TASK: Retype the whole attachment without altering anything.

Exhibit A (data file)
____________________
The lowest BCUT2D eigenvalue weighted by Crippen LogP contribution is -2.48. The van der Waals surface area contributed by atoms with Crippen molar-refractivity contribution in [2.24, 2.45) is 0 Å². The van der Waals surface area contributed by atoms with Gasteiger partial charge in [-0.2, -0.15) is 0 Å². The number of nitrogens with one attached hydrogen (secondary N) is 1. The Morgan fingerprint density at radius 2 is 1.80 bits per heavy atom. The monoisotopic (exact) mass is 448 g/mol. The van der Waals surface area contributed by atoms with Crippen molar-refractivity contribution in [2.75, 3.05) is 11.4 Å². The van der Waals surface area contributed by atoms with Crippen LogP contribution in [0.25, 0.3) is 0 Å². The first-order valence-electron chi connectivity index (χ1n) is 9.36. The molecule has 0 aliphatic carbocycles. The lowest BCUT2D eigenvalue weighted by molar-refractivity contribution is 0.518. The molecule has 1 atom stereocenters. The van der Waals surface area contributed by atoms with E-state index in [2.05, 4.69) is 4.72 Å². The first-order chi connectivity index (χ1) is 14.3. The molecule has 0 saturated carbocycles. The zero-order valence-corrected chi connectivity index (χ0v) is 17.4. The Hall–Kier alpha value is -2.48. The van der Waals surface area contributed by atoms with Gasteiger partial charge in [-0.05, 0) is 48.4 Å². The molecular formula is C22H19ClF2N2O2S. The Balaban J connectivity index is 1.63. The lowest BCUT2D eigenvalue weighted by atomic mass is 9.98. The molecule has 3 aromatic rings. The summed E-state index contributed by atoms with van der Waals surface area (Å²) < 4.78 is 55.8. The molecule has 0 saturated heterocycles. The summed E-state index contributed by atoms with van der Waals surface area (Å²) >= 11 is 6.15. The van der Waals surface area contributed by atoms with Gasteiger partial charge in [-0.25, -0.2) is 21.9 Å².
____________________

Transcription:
The lowest BCUT2D eigenvalue weighted by Crippen LogP contribution is -2.48. The van der Waals surface area contributed by atoms with Crippen molar-refractivity contribution in [2.24, 2.45) is 0 Å². The van der Waals surface area contributed by atoms with Gasteiger partial charge in [-0.2, -0.15) is 0 Å². The number of nitrogens with one attached hydrogen (secondary N) is 1. The Morgan fingerprint density at radius 2 is 1.80 bits per heavy atom. The monoisotopic (exact) mass is 448 g/mol. The van der Waals surface area contributed by atoms with Crippen molar-refractivity contribution in [2.75, 3.05) is 11.4 Å². The van der Waals surface area contributed by atoms with Crippen LogP contribution in [0.25, 0.3) is 0 Å². The first-order valence-electron chi connectivity index (χ1n) is 9.36. The molecule has 0 aliphatic carbocycles. The lowest BCUT2D eigenvalue weighted by molar-refractivity contribution is 0.518. The molecule has 1 atom stereocenters. The van der Waals surface area contributed by atoms with E-state index in [2.05, 4.69) is 4.72 Å². The first-order chi connectivity index (χ1) is 14.3. The molecule has 0 saturated carbocycles. The zero-order valence-corrected chi connectivity index (χ0v) is 17.4. The Hall–Kier alpha value is -2.48. The van der Waals surface area contributed by atoms with Gasteiger partial charge in [-0.05, 0) is 48.4 Å². The molecular formula is C22H19ClF2N2O2S. The Balaban J connectivity index is 1.63. The lowest BCUT2D eigenvalue weighted by atomic mass is 9.98. The molecule has 3 aromatic rings. The summed E-state index contributed by atoms with van der Waals surface area (Å²) < 4.78 is 55.8. The molecule has 0 saturated heterocycles. The summed E-state index contributed by atoms with van der Waals surface area (Å²) >= 11 is 6.15. The van der Waals surface area contributed by atoms with Gasteiger partial charge in [-0.25, -0.2) is 21.9 Å².